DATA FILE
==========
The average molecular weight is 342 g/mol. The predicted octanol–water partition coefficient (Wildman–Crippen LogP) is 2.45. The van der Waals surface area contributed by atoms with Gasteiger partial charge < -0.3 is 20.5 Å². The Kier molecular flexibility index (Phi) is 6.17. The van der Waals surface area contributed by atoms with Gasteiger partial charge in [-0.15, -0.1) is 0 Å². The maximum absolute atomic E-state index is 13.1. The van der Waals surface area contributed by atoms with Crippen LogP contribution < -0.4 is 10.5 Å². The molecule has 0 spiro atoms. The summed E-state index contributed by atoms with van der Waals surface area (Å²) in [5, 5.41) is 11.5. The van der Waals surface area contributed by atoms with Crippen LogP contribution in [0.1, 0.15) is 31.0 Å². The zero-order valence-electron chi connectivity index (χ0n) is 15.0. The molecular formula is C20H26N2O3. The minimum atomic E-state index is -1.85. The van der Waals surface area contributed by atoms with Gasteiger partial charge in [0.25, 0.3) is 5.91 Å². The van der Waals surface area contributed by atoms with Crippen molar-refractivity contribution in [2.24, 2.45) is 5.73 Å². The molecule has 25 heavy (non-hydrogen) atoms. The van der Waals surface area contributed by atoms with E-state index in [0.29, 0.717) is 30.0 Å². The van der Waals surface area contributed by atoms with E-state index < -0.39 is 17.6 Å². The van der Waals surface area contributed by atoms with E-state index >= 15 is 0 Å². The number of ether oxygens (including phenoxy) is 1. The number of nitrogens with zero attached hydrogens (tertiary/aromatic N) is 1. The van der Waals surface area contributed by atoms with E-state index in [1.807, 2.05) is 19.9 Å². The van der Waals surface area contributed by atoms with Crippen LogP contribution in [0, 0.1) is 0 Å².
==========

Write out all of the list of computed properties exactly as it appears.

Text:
The average molecular weight is 342 g/mol. The predicted octanol–water partition coefficient (Wildman–Crippen LogP) is 2.45. The van der Waals surface area contributed by atoms with Gasteiger partial charge < -0.3 is 20.5 Å². The Kier molecular flexibility index (Phi) is 6.17. The van der Waals surface area contributed by atoms with Gasteiger partial charge in [-0.15, -0.1) is 0 Å². The maximum absolute atomic E-state index is 13.1. The van der Waals surface area contributed by atoms with Crippen LogP contribution < -0.4 is 10.5 Å². The molecule has 0 spiro atoms. The summed E-state index contributed by atoms with van der Waals surface area (Å²) in [5, 5.41) is 11.5. The van der Waals surface area contributed by atoms with Crippen LogP contribution in [0.1, 0.15) is 31.0 Å². The zero-order valence-electron chi connectivity index (χ0n) is 15.0. The molecular formula is C20H26N2O3. The minimum atomic E-state index is -1.85. The van der Waals surface area contributed by atoms with Gasteiger partial charge in [0.25, 0.3) is 5.91 Å². The van der Waals surface area contributed by atoms with Crippen molar-refractivity contribution in [2.24, 2.45) is 5.73 Å². The molecule has 25 heavy (non-hydrogen) atoms. The van der Waals surface area contributed by atoms with E-state index in [0.29, 0.717) is 30.0 Å². The van der Waals surface area contributed by atoms with E-state index < -0.39 is 17.6 Å². The van der Waals surface area contributed by atoms with E-state index >= 15 is 0 Å². The number of ether oxygens (including phenoxy) is 1. The number of nitrogens with zero attached hydrogens (tertiary/aromatic N) is 1. The van der Waals surface area contributed by atoms with E-state index in [1.807, 2.05) is 19.9 Å². The van der Waals surface area contributed by atoms with Crippen LogP contribution in [0, 0.1) is 0 Å².